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Engineering Students Ride "Victory" to Top Ten Ranking


UC Riverside Engineering Students Ride "Victory" to Top Ten Ranking

Human Powered Vehicle Challenge Inspires Unique Design

(May 28, 2003)

Four members of

Four members of "Team UCR" of the UCR Chapter of the American Society of Mechanical Engineers. Team UCR is seen here with 'Victory,' the human powered vehicle the team designed and fabricated. (Photo credit: UCR Chapter of ASME.)

RIVERSIDE, Calif. -- (www.ucr.edu) -- While you may not see this model in a showroom any time soon, 'Victory,' the 68 pound, $1,200 single-rider vehicle designed and fabricated by the UCR Chapter of the American Society of Mechanical Engineers (ASME), provided an inspirational experience for its designers.

At the West Coast competition of the American Society of Mechanical Engineers (ASME) Human Powered Vehicle (HPV) Challenge held in Davis, Calif., in April 2003, the UC Riverside team - 'Team UCR' - entered Victory in the competition and ranked 8th in the final standings. This year, 23 teams participated in the event with 29 vehicles in total.

ASME sponsors the HPV Competition to encourage students to design a vehicle that can be used for everyday activities ranging from commuting to and from work to going to the grocery store. The competition includes three classes of vehicles: single rider - operated and powered by a single individual; multi-rider - operated and powered by two or more individuals; and utility, i.e, a vehicle designed for everyday transportation for activities like commuting to work/school, shopping trips, and general transportation. Utility vehicles have provision to also carry a small load, such as a briefcase.

The vehicles at the challenge were judged for design, sprint, and endurance. For vehicle design, the judges considered both the formal written report and the oral presentation. The sprint event took place on a single track; the timed portion of the course was a 100 m straightaway. For endurance, single rider and multi-rider vehicles competed in grand prix style road races of approximately 40 miles.

"The HPV Challenge is an occasion for engineering students from various universities to get together to show off the design of their vehicles," said Andy Rodger, 31, president of the UCR Chapter of ASME. The chapter has approximately 25 members. "To race faster, Team UCR decided to go with a single-rider bicycle. We used fiberglass and styrofoam to build Victory."

Built to withstand a load of 1,300 lbs, Victory, with a length of 10.5 ft and a width of 2 ft, has a top speed of about 50 miles per hour. From a distance, it resembles a large cigar. "We had a lot of fun participating in the event and preparing for it," said Rodger. "Our team met about once a week in Bourns College of Engineering to work on Victory. In total, we invested more than 200 hours in design and fabrication."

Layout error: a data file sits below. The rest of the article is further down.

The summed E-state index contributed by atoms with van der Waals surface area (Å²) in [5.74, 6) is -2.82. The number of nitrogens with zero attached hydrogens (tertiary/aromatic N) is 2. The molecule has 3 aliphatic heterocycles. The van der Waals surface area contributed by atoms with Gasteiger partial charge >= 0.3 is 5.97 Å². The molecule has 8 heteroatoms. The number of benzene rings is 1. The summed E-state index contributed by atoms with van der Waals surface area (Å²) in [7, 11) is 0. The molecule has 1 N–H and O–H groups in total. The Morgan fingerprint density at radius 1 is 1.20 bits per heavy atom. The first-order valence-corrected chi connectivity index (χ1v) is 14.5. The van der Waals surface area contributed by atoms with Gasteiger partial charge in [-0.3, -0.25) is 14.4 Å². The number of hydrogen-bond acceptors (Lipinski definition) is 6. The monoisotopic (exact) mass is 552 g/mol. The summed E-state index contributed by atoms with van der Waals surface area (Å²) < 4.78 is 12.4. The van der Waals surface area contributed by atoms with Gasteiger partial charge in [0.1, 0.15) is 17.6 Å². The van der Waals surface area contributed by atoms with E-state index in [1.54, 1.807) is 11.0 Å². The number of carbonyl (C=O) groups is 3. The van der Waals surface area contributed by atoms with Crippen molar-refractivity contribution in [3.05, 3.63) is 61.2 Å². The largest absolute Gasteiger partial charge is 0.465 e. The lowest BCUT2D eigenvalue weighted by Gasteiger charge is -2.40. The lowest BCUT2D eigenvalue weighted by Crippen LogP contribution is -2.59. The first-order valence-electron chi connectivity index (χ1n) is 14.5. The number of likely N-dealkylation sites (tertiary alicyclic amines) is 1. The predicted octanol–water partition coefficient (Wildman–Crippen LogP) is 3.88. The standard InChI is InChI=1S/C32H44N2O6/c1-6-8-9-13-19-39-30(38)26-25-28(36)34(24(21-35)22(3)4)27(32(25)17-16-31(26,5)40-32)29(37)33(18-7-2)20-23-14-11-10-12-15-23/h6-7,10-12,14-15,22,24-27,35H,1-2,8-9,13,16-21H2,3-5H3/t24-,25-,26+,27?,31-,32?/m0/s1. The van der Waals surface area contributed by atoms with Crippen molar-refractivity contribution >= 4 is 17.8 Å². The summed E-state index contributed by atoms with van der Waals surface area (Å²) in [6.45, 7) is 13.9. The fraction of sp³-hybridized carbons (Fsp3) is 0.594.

Funded by the Associated Students of UCR, a team from UC Riverside was able to compete in the HPV Challenge for two years in a row. "The challenge gave the UCR chapter of ASME a strong identity and for many in the club it was the best college experience we've had," said Rodger. "It was a lot of hard work but it gave our club something to rally around. For all of us, it was nice to see what we'd designed come together in a robust, metallic way."

Coming in 4th in the men's finish and 7th in the women's finish of the single rider sprint event, Victory gave the UC Riverside an overall standing of 6 in the sprint event. Team UCR also ranked 16 in the single rider standings in design and 4 in the endurance event.

Members of Team UCR are Andy Rodger, David McComb, Gus Dominguez, Taylor Cole, John Becker, Jayme Anderson, Lucy Munoz, Dan Pound, Trey Sims, Don Oswald, and Dean Schlingmann. Dr. James Sawyer, lecturer in the department of mechanical engineering, advised the students on the project.
Members of Team UCR (L to R): Lucy Munoz, Taylor Cole, David McComb, John Becker, Jayme Anderson, Andy Rodger, and Gus Dominguez.  (Photo credit: UCR Chapter of ASME.)

Members of Team UCR (L to R): Lucy Munoz, Taylor Cole, David McComb, John Becker, Jayme Anderson, Andy Rodger, and Gus Dominguez. (Photo credit: UCR Chapter of ASME.)

David McComb of Team UCR participating in the endurance competition at the West Coast competition of the American Society of Mechanical Engineers Human Powered Vehicle Challenge held in Davis, Calif., in April 2003.  (Photo credit: UCR Chapter of ASME.)

David McComb of Team UCR participating in the endurance competition at the West Coast competition of the American Society of Mechanical Engineers Human Powered Vehicle Challenge held in Davis, Calif., in April 2003. (Photo credit: UCR Chapter of ASME.)

The University of California, Riverside (www.ucr.edu) is a doctoral research university, a living laboratory for groundbreaking exploration of issues critical to Inland Southern California, the state and communities around the world. Reflecting California's diverse culture, UCR's enrollment has exceeded 21,000 students. The campus opened a medical school in 2013 and has reached the heart of the Coachella Valley by way of the UCR Palm Desert Center. The campus has an annual statewide economic impact of more than $1 billion.

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